Tea Reviews

A Cup of Calm: An Organic Gyokuro From Kirishima, Kagoshima

In a recent video shoot, some members of our staff had the chance to revisit our 2023 Organic Gyokuro. Over all, the 2023 Organic Gyokuro delivers a smooth drinking experience.

Tasting Experience

It offers a relaxed, open body feel and has an unchallenging taste. The texture of it is also quite smooth, feeling almost like oil when it is drank. The flavor might remind one of the slightly sweet, rounded taste of cooked animal fat. It does not really have the strong nori taste that you might be looking for when tasting gyokuro. It has less of a nori taste and is more reminiscent of what one could describe as soft, autumn grass; there is a delicate grassy smell but it is as if it has matured or has been somewhat muted by the shading process and by time.

The 2023 Organic Gyokuro is actually from Kirishima, Kagoshima. Kagoshima is located basically at the southern most point of Japan, providing the tea with a warm, more moist climate. This is great for producing tea. Kagoshima is known to produce tea that is sweet and subtle. The Kagoshima area is known to have soil that has been enriched with volcanic ash which greatly affects the flavor. Our parent company is based in Shizuoka but we definitely will source delicious tea from all over Japan and Kagoshima is not the exception.

A Short History of Gyokuro

Gyokuro was invented in 1835 by Yamamoto Kahei, who was a tea merchant from Tokyo. Before him, the art of shading tea is said to discovered by tea producers in Uji, Kyoto, in the early 16th century. This “shaded” tea was somewhat of an accidental discovery.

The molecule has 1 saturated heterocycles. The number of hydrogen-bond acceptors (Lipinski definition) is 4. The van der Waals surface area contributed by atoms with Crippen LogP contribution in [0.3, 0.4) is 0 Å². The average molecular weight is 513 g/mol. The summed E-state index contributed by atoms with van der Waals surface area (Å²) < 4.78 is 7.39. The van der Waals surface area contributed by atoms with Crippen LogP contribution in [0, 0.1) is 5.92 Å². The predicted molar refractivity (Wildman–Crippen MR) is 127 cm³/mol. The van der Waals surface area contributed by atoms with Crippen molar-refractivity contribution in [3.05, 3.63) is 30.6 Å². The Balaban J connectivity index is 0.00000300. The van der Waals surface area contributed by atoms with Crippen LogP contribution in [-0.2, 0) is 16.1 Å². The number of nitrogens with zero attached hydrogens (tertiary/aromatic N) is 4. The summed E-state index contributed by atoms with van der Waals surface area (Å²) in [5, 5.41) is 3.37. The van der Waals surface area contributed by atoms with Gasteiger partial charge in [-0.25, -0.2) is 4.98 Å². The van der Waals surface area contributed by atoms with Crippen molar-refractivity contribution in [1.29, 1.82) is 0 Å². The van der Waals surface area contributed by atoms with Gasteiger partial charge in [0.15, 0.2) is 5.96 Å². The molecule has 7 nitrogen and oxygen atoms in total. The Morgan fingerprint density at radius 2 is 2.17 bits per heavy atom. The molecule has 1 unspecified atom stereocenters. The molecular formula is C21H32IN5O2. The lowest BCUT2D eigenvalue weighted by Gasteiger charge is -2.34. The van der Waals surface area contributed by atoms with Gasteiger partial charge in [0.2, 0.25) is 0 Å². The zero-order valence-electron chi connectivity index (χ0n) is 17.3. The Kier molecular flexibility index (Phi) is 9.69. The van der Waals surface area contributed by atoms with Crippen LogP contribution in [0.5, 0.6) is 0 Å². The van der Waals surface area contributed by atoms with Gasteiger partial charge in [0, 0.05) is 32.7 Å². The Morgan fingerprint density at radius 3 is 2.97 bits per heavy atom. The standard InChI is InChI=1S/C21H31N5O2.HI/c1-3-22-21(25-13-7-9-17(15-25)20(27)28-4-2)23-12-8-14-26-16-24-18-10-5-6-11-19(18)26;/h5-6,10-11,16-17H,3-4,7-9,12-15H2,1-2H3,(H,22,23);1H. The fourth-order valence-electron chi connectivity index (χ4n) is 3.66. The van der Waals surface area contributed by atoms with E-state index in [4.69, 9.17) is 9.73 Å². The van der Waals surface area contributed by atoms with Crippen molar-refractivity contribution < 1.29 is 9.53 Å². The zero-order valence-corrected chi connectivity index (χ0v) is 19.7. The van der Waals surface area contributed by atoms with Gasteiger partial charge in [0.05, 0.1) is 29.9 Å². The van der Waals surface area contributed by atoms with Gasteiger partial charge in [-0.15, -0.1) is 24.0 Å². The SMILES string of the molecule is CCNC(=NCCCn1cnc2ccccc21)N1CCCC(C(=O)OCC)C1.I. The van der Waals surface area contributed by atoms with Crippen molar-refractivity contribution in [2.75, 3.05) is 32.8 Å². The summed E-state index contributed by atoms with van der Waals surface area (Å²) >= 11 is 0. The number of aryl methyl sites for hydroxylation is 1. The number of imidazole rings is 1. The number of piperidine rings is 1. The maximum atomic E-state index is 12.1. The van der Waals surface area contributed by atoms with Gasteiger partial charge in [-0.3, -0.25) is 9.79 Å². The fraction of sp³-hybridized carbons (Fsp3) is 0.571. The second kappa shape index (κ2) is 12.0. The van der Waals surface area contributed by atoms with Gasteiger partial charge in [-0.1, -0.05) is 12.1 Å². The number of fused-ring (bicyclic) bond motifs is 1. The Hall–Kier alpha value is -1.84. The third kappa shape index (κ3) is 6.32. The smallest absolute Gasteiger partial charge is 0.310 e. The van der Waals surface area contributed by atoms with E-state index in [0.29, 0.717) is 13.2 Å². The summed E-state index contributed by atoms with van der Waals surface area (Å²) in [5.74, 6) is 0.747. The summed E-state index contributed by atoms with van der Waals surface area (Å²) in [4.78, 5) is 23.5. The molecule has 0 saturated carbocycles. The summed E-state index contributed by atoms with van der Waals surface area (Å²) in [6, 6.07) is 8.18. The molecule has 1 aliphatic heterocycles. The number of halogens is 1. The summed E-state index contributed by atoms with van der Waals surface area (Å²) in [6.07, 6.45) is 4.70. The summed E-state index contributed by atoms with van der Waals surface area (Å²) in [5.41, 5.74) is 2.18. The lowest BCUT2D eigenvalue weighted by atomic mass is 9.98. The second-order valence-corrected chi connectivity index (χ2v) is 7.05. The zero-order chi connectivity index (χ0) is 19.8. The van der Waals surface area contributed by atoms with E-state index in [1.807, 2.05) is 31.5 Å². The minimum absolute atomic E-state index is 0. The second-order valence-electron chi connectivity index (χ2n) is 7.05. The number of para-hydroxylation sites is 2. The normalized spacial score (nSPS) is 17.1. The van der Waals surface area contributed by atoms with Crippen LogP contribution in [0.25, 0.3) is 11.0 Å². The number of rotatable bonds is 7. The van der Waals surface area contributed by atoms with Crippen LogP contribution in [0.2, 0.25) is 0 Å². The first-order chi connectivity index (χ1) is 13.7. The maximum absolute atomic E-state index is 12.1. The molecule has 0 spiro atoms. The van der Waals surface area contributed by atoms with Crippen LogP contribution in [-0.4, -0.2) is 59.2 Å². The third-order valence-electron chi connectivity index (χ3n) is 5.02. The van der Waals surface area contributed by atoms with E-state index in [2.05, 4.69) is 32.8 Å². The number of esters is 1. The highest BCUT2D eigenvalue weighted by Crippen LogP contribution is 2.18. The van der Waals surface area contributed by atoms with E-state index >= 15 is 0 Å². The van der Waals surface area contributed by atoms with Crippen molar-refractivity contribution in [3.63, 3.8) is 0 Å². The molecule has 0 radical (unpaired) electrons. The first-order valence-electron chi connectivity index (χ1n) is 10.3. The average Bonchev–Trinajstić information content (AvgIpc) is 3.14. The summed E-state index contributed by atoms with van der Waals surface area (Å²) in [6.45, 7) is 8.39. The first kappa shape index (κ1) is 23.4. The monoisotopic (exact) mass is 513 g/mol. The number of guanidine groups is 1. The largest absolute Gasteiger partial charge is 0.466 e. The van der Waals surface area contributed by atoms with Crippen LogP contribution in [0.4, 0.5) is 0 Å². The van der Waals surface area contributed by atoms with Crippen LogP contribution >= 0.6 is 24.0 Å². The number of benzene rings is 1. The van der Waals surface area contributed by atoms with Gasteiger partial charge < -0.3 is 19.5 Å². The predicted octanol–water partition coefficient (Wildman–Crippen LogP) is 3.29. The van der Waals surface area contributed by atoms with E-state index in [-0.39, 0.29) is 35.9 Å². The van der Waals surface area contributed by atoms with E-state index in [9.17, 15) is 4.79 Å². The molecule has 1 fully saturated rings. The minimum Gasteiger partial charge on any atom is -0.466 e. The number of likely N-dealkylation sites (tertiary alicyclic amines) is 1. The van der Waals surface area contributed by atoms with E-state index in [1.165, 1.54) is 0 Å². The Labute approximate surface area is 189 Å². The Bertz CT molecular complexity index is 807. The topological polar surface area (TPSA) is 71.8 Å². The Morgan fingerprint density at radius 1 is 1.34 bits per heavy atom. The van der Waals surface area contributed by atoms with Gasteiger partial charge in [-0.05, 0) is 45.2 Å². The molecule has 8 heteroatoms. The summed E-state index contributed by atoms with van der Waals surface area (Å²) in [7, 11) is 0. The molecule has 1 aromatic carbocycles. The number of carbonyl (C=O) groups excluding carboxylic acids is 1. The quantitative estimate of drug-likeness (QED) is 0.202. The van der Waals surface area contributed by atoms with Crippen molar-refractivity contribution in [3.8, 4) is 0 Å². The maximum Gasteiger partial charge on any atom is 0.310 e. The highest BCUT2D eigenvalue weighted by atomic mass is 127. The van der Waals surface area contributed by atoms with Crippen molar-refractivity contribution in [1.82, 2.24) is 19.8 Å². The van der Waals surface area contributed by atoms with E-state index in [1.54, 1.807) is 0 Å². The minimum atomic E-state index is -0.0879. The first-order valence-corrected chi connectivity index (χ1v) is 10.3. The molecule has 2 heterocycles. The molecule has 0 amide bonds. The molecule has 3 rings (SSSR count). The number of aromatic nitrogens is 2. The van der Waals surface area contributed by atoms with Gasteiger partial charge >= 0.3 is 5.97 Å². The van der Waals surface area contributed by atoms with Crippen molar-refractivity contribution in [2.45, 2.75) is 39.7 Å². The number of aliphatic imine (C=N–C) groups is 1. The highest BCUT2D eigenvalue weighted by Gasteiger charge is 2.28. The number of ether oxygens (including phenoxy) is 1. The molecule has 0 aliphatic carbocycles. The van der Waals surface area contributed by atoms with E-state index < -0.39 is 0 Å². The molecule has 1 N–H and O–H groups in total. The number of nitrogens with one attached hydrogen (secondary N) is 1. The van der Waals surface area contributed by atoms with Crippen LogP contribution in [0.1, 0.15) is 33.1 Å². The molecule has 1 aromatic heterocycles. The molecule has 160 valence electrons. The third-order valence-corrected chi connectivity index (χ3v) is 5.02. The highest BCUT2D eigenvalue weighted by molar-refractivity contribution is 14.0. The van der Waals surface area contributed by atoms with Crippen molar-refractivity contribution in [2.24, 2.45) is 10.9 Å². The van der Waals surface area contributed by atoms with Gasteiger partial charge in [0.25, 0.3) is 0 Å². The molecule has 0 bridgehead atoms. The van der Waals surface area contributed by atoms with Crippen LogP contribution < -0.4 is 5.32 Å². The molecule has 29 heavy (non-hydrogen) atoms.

Farmers were trying to prevent their tea leaves from frost damage and used grass coverings to do so. While it might have protected the tea from frost damage, it also gave the tea a sweeter taste and stronger umami profile.

This flavor of tea was much appreciated by the upper echelons of Japanese society, so much so that the term “tea master” (茶師, chashi) came to refer specifically to the official tea masters (御用茶師, goyō chashi) of Uji, Kyoto as decreed by Tokugawa Shogunate. Uji tea masters did not sell their tea to the common people and dealt exclusively with the Tokugawa Shogunate. Uji tea masters had an monopoly over matcha and gyokuro production.

Conclusion

During the Meiji Restoration, this monopoly was done away with. Gyokuro (as well as matcha) was allowed to be produced in other parts of Japan. Back to the present day, we are happy to continue our search across Japan for quality gyokuro. What is nice about tea is the way is connects different aspects of our own life, the way it connects our community, and the way it connects us to our society as a whole. We hope that you’ll give this one a try.

Our 2024 Organic Gyokuro will be produced in Hinata, Shizuoka and might have a different profile that the Kagoshima tea. The 2024 Organic Gyokuro shouldn’t taste too different than the 2023. Still, it might be worth it to compare these two to see if you can parse out any differences. Feel free to follow our instagram and tiktok for more content. Also, you can subscribe to our newsletter by entering your email address at the bottom of any page on our website.